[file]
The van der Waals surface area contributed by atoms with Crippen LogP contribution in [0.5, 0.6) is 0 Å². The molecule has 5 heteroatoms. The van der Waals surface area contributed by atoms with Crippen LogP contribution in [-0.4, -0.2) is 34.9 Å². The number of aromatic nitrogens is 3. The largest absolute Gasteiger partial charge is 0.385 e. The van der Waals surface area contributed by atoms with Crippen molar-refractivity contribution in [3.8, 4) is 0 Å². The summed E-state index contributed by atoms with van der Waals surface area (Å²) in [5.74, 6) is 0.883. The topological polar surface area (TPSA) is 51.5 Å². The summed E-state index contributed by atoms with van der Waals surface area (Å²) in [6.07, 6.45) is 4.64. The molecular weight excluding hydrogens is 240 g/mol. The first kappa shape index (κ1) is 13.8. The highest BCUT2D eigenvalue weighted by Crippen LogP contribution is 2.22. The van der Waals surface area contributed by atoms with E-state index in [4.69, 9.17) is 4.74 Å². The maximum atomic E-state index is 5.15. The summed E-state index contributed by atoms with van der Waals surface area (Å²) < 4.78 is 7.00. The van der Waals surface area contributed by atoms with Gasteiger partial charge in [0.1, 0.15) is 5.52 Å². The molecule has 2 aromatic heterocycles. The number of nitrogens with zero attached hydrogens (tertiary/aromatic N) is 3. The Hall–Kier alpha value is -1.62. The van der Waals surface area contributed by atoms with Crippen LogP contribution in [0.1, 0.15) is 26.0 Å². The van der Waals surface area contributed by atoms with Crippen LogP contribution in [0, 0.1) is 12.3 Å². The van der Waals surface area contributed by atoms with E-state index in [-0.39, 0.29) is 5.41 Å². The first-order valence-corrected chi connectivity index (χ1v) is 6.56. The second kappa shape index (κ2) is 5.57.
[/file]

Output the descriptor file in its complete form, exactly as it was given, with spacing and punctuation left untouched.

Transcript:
The van der Waals surface area contributed by atoms with Crippen LogP contribution in [0.5, 0.6) is 0 Å². The molecule has 5 heteroatoms. The van der Waals surface area contributed by atoms with Crippen LogP contribution in [-0.4, -0.2) is 34.9 Å². The number of aromatic nitrogens is 3. The largest absolute Gasteiger partial charge is 0.385 e. The van der Waals surface area contributed by atoms with Crippen molar-refractivity contribution in [3.8, 4) is 0 Å². The summed E-state index contributed by atoms with van der Waals surface area (Å²) in [5.74, 6) is 0.883. The topological polar surface area (TPSA) is 51.5 Å². The summed E-state index contributed by atoms with van der Waals surface area (Å²) in [6.07, 6.45) is 4.64. The molecular weight excluding hydrogens is 240 g/mol. The first kappa shape index (κ1) is 13.8. The highest BCUT2D eigenvalue weighted by Crippen LogP contribution is 2.22. The van der Waals surface area contributed by atoms with E-state index in [4.69, 9.17) is 4.74 Å². The maximum atomic E-state index is 5.15. The summed E-state index contributed by atoms with van der Waals surface area (Å²) < 4.78 is 7.00. The van der Waals surface area contributed by atoms with Gasteiger partial charge in [0.1, 0.15) is 5.52 Å². The molecule has 2 aromatic heterocycles. The number of nitrogens with zero attached hydrogens (tertiary/aromatic N) is 3. The Hall–Kier alpha value is -1.62. The van der Waals surface area contributed by atoms with Crippen LogP contribution in [0.1, 0.15) is 26.0 Å². The van der Waals surface area contributed by atoms with Crippen LogP contribution in [0, 0.1) is 12.3 Å². The van der Waals surface area contributed by atoms with E-state index in [-0.39, 0.29) is 5.41 Å². The first-order valence-corrected chi connectivity index (χ1v) is 6.56. The second kappa shape index (κ2) is 5.57.